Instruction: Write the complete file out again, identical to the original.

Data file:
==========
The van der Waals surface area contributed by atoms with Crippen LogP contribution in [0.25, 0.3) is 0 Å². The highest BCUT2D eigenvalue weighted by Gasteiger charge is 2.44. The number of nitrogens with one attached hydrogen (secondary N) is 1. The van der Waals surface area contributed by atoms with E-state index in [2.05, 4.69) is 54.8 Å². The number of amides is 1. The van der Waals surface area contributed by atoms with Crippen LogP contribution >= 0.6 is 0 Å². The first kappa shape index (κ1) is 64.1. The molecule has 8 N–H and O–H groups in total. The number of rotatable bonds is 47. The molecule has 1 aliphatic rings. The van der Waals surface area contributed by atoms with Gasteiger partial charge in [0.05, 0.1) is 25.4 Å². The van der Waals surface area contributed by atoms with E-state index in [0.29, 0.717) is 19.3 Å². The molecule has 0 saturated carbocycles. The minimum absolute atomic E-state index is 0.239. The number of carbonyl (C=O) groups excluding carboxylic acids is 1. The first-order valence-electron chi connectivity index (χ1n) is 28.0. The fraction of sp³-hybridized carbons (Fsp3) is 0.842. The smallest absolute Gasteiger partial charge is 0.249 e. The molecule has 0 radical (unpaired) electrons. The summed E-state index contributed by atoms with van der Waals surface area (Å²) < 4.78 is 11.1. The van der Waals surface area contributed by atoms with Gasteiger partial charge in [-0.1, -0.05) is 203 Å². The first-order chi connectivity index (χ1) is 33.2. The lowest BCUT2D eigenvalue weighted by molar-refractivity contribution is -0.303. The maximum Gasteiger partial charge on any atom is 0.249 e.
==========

The van der Waals surface area contributed by atoms with Crippen LogP contribution in [0.25, 0.3) is 0 Å². The highest BCUT2D eigenvalue weighted by Gasteiger charge is 2.44. The number of nitrogens with one attached hydrogen (secondary N) is 1. The van der Waals surface area contributed by atoms with E-state index in [2.05, 4.69) is 54.8 Å². The number of amides is 1. The van der Waals surface area contributed by atoms with Crippen LogP contribution >= 0.6 is 0 Å². The first kappa shape index (κ1) is 64.1. The molecule has 8 N–H and O–H groups in total. The number of rotatable bonds is 47. The molecule has 1 aliphatic rings. The van der Waals surface area contributed by atoms with Gasteiger partial charge in [0.05, 0.1) is 25.4 Å². The van der Waals surface area contributed by atoms with E-state index in [0.29, 0.717) is 19.3 Å². The molecule has 0 saturated carbocycles. The minimum absolute atomic E-state index is 0.239. The number of carbonyl (C=O) groups excluding carboxylic acids is 1. The first-order valence-electron chi connectivity index (χ1n) is 28.0. The fraction of sp³-hybridized carbons (Fsp3) is 0.842. The smallest absolute Gasteiger partial charge is 0.249 e. The molecule has 0 radical (unpaired) electrons. The summed E-state index contributed by atoms with van der Waals surface area (Å²) < 4.78 is 11.1. The van der Waals surface area contributed by atoms with Gasteiger partial charge in [-0.1, -0.05) is 203 Å². The first-order chi connectivity index (χ1) is 33.2. The lowest BCUT2D eigenvalue weighted by molar-refractivity contribution is -0.303. The maximum Gasteiger partial charge on any atom is 0.249 e.